The US Embassy in Baghdad, Iraq recently issued stern warnings about the possible breach of the Mosul Dam, stating that the “Mosul Dam faces a serious and unprecedented risk of catastrophic failure with little warning.” This is in the aftermath of the August 2014 “Battle for Mosul Dam” over control of the dam between Islamic State of Iraq and the Levant (ISIL) and Kurdish Peshmerga forces who were supported by Iraqi troops and US-led Coalition airstrikes. Now the risk is not just control of the dam by ISIL, but the inability to continue maintenance and regular running of the dam. This is a stark look at how resources like water face additional stresses during times of increased state fragility, instability, conflict and a changing climate (more on that here).
The State Department Factsheet lists a series of ways in which the failure of the Mosul Dam and the resulting floodwave will have catastrophic consequences in a region already facing significant threats, and gives new meaning to the concept of “cascading disasters.”
Here is a sampling of some of the potential consequences of a dam failure drawn from the factsheet:
- The approximately 500,000 to 1.47 million Iraqis residing along the Tigris River in areas at highest risk from the projected floodwave probably would not survive its impact unless they evacuated the floodzone. A majority of Baghdad’s 6 million residents also probably would be adversely affected— experiencing dislocation, increased health hazards, limited to no mobility, and losses of homes, buildings, and services.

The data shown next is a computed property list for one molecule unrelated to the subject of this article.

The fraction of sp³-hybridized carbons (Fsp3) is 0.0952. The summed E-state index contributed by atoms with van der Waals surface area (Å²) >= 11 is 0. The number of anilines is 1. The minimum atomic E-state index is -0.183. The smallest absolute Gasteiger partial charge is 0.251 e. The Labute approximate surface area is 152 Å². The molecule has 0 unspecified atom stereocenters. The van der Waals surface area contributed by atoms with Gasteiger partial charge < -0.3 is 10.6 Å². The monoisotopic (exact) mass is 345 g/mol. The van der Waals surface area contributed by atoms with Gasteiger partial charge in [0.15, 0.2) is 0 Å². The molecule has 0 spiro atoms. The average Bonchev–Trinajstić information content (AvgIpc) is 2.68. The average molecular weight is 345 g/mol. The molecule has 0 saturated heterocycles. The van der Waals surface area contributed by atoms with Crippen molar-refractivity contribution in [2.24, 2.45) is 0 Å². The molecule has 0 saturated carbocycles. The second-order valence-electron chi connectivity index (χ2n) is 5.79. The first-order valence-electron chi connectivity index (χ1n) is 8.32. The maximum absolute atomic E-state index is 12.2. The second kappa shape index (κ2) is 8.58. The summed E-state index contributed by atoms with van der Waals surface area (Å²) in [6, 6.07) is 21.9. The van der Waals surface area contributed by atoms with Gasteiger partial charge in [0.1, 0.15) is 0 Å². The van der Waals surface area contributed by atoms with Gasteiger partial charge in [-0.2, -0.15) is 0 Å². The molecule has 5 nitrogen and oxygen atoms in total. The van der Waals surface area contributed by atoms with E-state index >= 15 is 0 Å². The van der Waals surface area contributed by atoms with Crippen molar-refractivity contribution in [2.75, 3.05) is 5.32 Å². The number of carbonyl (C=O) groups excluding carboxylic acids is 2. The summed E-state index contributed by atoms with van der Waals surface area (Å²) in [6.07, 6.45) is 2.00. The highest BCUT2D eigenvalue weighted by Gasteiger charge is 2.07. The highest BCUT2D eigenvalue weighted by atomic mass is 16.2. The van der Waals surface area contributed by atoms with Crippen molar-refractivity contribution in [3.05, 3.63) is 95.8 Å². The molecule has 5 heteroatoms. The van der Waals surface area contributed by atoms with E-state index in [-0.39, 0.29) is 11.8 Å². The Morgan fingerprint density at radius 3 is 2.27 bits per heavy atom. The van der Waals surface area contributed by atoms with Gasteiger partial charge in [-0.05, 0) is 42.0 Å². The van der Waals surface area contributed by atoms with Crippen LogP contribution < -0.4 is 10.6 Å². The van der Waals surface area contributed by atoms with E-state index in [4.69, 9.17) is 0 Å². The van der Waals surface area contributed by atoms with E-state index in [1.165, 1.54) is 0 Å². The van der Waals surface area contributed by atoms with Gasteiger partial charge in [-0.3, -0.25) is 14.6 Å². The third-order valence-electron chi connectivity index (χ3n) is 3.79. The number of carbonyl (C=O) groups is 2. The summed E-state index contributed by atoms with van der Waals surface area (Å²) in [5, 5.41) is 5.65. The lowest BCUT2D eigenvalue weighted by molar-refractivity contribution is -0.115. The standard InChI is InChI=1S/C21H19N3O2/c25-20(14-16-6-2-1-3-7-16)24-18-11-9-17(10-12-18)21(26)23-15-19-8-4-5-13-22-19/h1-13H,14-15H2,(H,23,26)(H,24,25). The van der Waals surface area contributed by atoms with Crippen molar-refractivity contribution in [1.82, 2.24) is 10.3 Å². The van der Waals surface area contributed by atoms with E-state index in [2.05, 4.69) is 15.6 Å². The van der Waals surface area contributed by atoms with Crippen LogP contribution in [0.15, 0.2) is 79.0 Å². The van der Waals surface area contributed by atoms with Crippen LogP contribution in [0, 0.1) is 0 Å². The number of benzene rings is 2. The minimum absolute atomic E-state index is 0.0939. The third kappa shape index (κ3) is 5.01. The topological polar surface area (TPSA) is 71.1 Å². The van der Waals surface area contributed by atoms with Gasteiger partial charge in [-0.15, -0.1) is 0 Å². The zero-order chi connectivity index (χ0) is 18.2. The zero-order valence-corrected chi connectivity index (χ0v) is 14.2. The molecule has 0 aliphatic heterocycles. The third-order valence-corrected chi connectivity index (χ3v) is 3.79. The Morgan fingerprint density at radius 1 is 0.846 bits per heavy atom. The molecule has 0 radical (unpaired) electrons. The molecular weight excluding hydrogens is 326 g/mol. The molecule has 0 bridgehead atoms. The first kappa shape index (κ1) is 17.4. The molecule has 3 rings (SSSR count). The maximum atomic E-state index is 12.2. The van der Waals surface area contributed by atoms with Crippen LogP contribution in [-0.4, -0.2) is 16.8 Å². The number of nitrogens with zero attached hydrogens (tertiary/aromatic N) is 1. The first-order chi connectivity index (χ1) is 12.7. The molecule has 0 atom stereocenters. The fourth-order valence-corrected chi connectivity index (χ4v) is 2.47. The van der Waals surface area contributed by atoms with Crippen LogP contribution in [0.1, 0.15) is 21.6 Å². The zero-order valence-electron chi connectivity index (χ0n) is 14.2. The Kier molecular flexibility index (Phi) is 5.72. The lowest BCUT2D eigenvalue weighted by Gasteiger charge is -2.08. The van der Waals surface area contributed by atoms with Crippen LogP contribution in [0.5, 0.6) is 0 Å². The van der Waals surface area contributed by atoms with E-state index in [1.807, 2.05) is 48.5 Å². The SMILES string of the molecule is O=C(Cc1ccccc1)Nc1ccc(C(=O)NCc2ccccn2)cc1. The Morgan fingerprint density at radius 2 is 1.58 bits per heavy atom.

- The flood will severely damage or destroy large swaths of infrastructure and is expected to knock offline all power plants in its path, causing a sudden shock to the Iraq electricity grid that could shut down the entire Iraqi system.
- Two-thirds of Iraq’s high-yielding irrigated wheat farmland is in the Tigris River basin and probably would be heavily damaged.
- Some parts of Baghdad would be flooded, which could include Baghdad International Airport.
- Much of the territory projected to be damaged by a dam breach is contested or ISIL-controlled, suggesting an authority-directed evacuation is unlikely, and that some evacuees may not have freedom of movement sufficient to escape.
- Evacuation warnings that occur in the narrow window between the detection of a breach and the impact of a flood wave would be subject to electrical blackouts, technical and bureaucratic delays, or rejections by communities that probably would not grasp the urgency and scope of the threat, suggesting that prior awareness of risk could improve mobilization time in the event of a breach.